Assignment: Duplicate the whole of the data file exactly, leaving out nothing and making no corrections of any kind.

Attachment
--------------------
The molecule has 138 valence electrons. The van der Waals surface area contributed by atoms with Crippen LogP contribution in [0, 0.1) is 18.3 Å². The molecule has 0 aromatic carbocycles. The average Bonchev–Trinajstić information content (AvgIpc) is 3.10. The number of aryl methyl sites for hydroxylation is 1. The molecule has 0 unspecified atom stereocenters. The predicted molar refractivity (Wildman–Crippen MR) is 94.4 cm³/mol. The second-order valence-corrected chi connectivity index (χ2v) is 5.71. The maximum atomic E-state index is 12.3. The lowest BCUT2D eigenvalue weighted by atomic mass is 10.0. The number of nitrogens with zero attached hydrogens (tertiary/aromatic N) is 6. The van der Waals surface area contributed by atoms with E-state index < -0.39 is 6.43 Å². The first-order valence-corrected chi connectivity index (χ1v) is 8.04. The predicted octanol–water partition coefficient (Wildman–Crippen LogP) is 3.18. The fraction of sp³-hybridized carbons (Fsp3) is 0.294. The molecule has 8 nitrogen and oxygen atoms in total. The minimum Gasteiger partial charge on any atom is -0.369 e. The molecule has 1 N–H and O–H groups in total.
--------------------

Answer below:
The molecule has 138 valence electrons. The van der Waals surface area contributed by atoms with Crippen LogP contribution in [0, 0.1) is 18.3 Å². The molecule has 0 aromatic carbocycles. The average Bonchev–Trinajstić information content (AvgIpc) is 3.10. The number of aryl methyl sites for hydroxylation is 1. The molecule has 0 unspecified atom stereocenters. The predicted molar refractivity (Wildman–Crippen MR) is 94.4 cm³/mol. The second-order valence-corrected chi connectivity index (χ2v) is 5.71. The maximum atomic E-state index is 12.3. The lowest BCUT2D eigenvalue weighted by atomic mass is 10.0. The number of nitrogens with zero attached hydrogens (tertiary/aromatic N) is 6. The van der Waals surface area contributed by atoms with E-state index < -0.39 is 6.43 Å². The first-order valence-corrected chi connectivity index (χ1v) is 8.04. The predicted octanol–water partition coefficient (Wildman–Crippen LogP) is 3.18. The fraction of sp³-hybridized carbons (Fsp3) is 0.294. The molecule has 8 nitrogen and oxygen atoms in total. The minimum Gasteiger partial charge on any atom is -0.369 e. The molecule has 1 N–H and O–H groups in total.